Artificial intelligence (AI), machine learning and deep learning are growing trends being developed across various magnitudes encompassing tremendous amounts of data. This collation of data has made impossible things possible, improbable things positive, and many things available to individuals with a few clicks. With this data growth, we are progressing towards a world that rests on mathematical probabilities.
Take the probability that a rat might die if it doesn’t escape the cat vis-à-vis the possibility that the cat might catch him before he escapes. In order to assist itself, the rat requires a lot of data to analyze the probability of survival, how to effectively extract the data to understand its opponent, and all of this through de-codifying the algorithms created by its community.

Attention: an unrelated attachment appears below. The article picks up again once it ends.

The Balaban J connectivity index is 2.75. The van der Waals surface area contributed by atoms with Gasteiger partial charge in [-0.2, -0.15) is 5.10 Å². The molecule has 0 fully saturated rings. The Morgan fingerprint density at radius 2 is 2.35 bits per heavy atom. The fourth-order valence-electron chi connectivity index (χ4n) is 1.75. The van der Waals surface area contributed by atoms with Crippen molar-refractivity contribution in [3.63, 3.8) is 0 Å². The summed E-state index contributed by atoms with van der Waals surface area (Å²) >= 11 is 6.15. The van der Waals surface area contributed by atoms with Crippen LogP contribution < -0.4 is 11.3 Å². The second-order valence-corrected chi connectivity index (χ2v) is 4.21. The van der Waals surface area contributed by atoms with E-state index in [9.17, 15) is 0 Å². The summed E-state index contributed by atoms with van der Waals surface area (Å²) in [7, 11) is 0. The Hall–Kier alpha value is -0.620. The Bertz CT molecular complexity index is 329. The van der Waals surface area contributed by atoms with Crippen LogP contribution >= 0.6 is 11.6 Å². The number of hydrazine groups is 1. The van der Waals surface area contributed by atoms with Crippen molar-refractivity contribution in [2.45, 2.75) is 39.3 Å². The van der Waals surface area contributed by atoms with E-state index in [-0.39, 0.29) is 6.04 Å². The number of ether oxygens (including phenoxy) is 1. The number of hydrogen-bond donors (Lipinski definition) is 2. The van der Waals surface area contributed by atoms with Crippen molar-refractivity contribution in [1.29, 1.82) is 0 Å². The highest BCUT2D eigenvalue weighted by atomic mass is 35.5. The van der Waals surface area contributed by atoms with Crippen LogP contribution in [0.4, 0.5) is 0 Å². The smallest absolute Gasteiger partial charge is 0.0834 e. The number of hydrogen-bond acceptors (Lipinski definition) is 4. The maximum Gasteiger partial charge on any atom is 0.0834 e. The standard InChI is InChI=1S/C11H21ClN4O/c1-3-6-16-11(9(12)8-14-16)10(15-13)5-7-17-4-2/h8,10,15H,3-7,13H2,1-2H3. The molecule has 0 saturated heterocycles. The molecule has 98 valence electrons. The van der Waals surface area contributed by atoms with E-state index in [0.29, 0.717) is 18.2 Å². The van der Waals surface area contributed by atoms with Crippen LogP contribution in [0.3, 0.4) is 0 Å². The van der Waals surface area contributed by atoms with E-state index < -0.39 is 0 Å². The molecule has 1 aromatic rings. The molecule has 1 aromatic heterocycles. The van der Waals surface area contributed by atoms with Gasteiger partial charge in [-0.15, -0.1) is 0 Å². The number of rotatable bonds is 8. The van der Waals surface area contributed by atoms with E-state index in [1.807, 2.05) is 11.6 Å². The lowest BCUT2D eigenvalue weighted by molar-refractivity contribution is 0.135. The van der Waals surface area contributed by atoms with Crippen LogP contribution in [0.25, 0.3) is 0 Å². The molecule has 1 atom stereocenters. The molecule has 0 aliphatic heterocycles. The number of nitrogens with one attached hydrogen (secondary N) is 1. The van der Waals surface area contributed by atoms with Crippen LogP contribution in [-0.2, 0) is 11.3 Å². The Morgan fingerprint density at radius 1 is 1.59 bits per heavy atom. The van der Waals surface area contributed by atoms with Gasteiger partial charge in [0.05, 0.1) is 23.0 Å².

The energy propelling all these probabilities is “big data”, often referred to as high-volume, high-velocity and high-variety information, and its effective analysis. These applications with machine learning tools are recording every bit of information fed into their systems with or without knowledge from the users, as there is so much information, with limited ability to utilize it to our advantage.
Authored by Pravin Anand and Mrinali Menon.
Read the full article on Asia Business Law Journal.